One is a trait. One is a method. We do Agile. We are agile.
Unfortunately, the mere word “agile” has caught a case of "buzz-itis" recently, being invoked as some sort of panacea, differentiator or sales mechanism across industries. This article aims to shed some light on the difference between the agile organization (agility) and the Agile method – lower case “a” agile and upper case “A” Agile. The goal is to add clarity and raise the level of conversation occurring between and among change practitioners.
Upper case “A” Agile is an iterative approach to software development and project management with articulated principles, values, methods, roles, processes and tools (check out the Agile Manifesto for the initial incarnation). By chunking down work, utilizing self-organizing teams and soliciting more rapid feedback, development and resulting outcomes are improved. The Agile Manifesto was written in 2001 by a group of software designers aiming to “uncover better ways of developing software.” The Agile Manifesto outlines four values and 12 principles that guide Agile development efforts.
On the other hand, lower case “a” agile is an embedded trait or attribute characterized by durability, resilience, speed, flexibly, attunement and preparedness. It is a core competency and source of competitive advantage. Organizational agility is part of the DNA of the organization. It is not practiced or applied; it is lived each day. Prosci released a model describing the 10 attributes of agile organizations:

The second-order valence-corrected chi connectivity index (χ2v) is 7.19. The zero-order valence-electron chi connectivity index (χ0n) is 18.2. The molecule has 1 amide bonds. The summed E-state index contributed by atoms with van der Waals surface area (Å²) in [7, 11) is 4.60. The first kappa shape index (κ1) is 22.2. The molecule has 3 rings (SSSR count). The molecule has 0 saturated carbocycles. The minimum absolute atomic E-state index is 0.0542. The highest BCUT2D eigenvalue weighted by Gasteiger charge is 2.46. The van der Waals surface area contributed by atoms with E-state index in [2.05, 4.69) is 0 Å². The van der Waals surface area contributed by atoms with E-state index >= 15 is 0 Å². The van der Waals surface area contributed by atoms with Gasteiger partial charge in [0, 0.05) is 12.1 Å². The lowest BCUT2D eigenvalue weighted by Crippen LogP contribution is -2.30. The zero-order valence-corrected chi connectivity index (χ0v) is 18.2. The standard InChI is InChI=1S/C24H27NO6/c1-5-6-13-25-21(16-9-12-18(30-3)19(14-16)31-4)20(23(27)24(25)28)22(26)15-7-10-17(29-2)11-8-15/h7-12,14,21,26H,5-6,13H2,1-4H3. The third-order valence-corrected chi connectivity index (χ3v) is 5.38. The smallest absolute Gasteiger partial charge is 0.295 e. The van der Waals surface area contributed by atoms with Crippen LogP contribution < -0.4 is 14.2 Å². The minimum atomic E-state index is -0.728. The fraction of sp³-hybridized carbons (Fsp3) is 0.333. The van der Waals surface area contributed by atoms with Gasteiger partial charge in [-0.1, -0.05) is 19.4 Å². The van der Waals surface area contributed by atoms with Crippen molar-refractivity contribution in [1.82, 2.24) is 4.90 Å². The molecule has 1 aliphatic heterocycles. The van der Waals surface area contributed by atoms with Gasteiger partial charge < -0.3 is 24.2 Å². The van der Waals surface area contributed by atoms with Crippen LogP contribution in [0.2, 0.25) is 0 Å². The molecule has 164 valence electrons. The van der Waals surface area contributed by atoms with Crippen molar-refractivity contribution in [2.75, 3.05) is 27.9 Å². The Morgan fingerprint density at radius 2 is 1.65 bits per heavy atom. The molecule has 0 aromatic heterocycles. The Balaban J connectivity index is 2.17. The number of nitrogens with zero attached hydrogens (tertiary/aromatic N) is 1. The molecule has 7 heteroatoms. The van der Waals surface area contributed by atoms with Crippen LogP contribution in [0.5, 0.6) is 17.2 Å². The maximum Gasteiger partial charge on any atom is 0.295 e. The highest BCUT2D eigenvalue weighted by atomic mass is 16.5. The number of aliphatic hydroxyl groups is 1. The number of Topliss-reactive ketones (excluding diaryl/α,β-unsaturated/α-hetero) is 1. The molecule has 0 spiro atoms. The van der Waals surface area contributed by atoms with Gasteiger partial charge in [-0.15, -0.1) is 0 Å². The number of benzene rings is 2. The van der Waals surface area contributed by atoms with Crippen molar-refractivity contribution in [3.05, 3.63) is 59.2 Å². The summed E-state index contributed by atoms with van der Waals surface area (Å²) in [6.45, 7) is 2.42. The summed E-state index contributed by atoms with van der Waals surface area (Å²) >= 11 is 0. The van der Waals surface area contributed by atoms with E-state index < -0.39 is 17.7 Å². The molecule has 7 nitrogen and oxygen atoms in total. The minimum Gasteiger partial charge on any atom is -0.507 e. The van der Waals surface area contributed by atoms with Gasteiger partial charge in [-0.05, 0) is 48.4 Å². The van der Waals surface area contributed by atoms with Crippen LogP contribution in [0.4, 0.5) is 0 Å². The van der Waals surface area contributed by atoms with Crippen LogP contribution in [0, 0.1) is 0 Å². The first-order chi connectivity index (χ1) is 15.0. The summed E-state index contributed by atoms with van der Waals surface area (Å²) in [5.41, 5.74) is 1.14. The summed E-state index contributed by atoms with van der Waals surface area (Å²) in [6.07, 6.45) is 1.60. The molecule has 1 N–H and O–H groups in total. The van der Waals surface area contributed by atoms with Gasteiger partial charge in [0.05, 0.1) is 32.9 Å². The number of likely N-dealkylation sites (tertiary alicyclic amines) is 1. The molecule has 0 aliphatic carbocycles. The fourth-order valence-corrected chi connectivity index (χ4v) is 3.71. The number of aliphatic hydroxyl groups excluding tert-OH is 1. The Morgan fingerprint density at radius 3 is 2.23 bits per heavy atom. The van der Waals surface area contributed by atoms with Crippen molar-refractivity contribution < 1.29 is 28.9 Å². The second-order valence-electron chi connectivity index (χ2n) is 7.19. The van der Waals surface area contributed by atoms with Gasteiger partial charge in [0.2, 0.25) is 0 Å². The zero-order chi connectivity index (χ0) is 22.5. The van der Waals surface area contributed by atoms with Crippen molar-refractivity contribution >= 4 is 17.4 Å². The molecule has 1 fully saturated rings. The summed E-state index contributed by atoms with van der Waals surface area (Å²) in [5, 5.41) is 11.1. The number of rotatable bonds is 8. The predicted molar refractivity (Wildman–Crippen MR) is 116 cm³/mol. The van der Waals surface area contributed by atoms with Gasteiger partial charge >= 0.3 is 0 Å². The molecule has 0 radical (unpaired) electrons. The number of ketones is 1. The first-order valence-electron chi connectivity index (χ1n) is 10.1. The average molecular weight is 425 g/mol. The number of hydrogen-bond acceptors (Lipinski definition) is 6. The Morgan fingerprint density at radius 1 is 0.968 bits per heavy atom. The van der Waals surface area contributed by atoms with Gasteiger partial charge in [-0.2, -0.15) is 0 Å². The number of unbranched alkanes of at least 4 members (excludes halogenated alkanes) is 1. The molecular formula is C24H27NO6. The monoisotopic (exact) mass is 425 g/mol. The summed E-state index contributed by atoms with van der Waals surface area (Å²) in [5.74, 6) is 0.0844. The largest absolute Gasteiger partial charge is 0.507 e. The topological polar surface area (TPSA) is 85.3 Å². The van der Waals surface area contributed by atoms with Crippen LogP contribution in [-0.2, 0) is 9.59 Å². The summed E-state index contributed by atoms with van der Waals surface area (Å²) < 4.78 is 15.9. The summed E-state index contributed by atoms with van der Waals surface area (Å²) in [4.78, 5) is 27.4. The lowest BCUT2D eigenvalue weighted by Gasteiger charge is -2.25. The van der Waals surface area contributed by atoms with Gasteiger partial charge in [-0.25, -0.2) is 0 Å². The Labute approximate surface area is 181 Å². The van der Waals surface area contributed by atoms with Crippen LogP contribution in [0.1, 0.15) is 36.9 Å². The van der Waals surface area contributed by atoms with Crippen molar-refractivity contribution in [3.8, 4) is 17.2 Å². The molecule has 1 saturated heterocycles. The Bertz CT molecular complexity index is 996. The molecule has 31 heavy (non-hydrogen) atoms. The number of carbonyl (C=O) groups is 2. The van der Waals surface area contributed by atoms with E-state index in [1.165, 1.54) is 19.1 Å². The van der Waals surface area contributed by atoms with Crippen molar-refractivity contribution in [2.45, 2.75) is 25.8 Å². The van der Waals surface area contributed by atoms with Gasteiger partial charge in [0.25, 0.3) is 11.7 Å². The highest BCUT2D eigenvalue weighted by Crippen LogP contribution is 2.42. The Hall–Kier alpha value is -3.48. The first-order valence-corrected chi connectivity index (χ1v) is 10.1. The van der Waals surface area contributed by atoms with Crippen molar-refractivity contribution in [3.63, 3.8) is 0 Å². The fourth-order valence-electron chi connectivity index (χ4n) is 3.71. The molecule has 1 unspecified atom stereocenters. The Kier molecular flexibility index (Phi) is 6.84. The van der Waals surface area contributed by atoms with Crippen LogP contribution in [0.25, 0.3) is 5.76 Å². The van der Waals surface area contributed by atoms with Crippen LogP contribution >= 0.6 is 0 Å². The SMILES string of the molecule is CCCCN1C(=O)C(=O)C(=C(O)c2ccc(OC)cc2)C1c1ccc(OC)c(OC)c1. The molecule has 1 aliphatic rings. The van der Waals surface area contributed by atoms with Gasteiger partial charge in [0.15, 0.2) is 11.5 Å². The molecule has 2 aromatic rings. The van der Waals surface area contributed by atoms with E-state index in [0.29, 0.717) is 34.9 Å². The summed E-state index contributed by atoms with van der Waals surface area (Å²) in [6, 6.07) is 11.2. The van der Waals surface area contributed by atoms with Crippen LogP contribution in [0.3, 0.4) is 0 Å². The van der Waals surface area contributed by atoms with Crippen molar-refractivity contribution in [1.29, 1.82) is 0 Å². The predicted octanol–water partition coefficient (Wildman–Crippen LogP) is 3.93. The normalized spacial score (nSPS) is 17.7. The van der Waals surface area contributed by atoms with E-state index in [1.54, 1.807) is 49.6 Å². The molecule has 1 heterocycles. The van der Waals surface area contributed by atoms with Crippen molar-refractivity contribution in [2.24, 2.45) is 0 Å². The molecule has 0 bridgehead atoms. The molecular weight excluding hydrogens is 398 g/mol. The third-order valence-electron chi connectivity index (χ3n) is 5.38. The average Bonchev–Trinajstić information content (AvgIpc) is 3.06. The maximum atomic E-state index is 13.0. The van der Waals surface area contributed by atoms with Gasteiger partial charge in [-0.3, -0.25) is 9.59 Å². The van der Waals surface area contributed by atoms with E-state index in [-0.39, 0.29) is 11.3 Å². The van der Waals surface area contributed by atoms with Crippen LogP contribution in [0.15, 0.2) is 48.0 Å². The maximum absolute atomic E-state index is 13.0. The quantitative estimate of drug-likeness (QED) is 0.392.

Upper case “A” Agile is something we do.
Lower case "a" is who we are.
Agile methods are effective at increasing visibility and adaptability, quickening business value, and reducing risk over the duration of an initiative. In Prosci’s benchmarking study on the intersection of Agile and change management, participants identified three primary motivations for adopting Agile as the method to execute initiatives: